Published online Apr 15, 1998. doi: 10.3748/wjg.v4.i2.128
Revised: September 30, 1997
Accepted: October 15, 1997
Published online: April 15, 1998
AIM: To clarify whether endotoxin is of pathogenic importance for hepatocarcinogenesis,or the increased cancer risk results solely from thecirrhotic process.
METHODS: The rat model of hepatoma was treated by the intake of 0.03% thioacetamide in drinking water for six months. During induction of hepatoma, rats were additionally treated with splenectomy and/or lipopolysaccharide administration. The liver nuclear DNA index and proliferation index were quantitatively analyzed by flow cytometry. Hepatic histology was examined with light and electron microscopes. Plasmic endotoxin concentration and γ-glutamyl transpeptidase activity were measured, and hepatoma incidence was recorded.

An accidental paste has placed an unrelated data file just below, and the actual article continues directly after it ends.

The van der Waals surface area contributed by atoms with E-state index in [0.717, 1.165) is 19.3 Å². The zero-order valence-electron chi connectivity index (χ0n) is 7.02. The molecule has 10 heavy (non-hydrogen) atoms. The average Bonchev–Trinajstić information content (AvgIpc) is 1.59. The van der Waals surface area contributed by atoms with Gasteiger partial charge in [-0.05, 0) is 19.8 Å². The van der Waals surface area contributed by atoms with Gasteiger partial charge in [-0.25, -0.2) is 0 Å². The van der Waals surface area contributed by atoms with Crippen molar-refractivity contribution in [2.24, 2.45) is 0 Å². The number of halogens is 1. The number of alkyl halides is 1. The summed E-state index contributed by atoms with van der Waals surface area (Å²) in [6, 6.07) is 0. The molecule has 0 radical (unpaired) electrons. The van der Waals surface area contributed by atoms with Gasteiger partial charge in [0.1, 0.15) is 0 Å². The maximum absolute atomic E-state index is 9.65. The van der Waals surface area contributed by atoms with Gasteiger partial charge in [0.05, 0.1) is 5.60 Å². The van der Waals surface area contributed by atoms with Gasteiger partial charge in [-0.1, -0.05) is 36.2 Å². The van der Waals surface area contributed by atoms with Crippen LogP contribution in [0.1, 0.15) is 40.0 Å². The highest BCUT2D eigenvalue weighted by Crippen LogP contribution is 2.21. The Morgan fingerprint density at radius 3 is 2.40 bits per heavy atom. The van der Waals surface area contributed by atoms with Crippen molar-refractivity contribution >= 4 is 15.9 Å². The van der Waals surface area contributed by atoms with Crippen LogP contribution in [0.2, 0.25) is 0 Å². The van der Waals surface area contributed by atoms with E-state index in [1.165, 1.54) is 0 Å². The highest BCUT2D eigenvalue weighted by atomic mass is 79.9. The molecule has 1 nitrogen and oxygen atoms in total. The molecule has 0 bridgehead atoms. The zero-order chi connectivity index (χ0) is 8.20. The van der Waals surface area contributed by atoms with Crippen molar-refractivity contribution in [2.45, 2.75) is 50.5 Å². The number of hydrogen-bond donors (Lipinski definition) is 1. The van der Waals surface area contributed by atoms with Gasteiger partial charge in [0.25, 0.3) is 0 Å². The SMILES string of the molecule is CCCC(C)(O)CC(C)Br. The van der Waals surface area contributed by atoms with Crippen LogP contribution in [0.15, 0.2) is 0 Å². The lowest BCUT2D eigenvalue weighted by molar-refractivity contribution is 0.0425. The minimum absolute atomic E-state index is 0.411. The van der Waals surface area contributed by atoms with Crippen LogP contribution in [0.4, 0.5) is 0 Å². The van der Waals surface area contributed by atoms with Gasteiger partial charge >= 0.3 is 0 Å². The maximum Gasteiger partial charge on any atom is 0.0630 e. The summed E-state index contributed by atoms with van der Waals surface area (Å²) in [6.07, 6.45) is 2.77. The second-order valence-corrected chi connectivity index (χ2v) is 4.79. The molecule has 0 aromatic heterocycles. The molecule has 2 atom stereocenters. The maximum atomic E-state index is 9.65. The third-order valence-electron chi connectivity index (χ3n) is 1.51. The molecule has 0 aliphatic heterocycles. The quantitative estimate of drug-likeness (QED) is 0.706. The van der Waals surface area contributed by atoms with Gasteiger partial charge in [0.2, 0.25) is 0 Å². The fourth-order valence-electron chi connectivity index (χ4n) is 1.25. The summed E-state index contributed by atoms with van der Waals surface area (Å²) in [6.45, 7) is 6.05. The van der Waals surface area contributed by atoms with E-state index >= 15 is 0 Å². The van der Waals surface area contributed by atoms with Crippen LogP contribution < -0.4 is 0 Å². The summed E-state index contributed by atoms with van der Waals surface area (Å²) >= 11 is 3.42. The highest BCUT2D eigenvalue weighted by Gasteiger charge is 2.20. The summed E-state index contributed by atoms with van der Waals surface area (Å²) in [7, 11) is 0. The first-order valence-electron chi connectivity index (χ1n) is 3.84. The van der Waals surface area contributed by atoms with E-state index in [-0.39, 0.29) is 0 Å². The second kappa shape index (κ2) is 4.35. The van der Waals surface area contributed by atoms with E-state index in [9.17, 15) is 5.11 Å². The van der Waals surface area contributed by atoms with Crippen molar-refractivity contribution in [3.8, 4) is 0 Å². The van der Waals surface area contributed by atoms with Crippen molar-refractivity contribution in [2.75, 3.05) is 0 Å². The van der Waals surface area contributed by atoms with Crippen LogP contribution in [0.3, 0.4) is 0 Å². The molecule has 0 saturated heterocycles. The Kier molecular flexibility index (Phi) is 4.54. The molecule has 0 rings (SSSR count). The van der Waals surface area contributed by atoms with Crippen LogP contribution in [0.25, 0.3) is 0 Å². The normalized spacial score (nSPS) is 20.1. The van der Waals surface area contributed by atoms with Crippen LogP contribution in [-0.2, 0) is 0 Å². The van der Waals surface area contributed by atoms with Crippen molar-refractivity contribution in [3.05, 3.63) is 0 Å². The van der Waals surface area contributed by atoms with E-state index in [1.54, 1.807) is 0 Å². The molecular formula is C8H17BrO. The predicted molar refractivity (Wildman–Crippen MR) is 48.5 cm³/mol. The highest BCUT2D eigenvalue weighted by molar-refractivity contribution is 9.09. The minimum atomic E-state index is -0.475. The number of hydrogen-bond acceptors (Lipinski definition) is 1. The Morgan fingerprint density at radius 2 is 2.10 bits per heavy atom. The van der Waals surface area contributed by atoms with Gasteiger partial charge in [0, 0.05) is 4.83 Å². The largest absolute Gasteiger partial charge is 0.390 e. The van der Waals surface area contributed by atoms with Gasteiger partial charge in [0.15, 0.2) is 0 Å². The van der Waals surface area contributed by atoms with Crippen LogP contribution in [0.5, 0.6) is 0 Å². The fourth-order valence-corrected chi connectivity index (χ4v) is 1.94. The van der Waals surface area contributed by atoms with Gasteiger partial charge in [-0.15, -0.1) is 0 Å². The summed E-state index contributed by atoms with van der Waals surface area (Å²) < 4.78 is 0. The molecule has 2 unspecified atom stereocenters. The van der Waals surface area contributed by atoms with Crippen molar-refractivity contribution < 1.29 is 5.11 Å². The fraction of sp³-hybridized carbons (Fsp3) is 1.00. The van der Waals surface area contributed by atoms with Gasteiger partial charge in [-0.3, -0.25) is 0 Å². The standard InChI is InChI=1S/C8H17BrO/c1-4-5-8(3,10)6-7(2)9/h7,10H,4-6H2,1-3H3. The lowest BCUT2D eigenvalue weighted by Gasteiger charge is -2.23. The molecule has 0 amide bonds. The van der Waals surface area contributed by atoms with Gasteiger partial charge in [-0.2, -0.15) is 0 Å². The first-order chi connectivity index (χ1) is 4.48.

RESULTS: Thioacetamide induced cirrhosis and hepatoma in Wistar rats with histology or regenerative nodule, fibrosis and neoplastic foci were quite similar to the pathogenic process of human cirrhosis leading to hepatoma. In comparison with TAA controls (DNA index: 1.15 ± 0.21), exo-endotoxin increased the DNA index by 7.8% (1.24 ± 0.25, P < 0.02) and hepatoma rate by 16.7. Splenectomy-induced enteric endotoxemia increased the DNA index by 25% (1.44 ± 0.15, P < 0.01) and hepatoma rate by 33%. A summation of the effects of these two factors increased the DNA index by 36% (P£¼0.01)and hepatoma incidence by 50%, moreover, the level of endotoxemia showed a close relation with DNA index (r = 0.96, P < 0.01), as well as with the occurrence rate of hepatoma (r = 0.00, P < 0.01). Histological findings further verified such alterations.
CONCLUSION: Lipopolysaccharide administration and/or splenectomy-induced enterogenic endotoxemia may enhance rat hepatocarcinogenesis induced by oral intake of thioacetamide.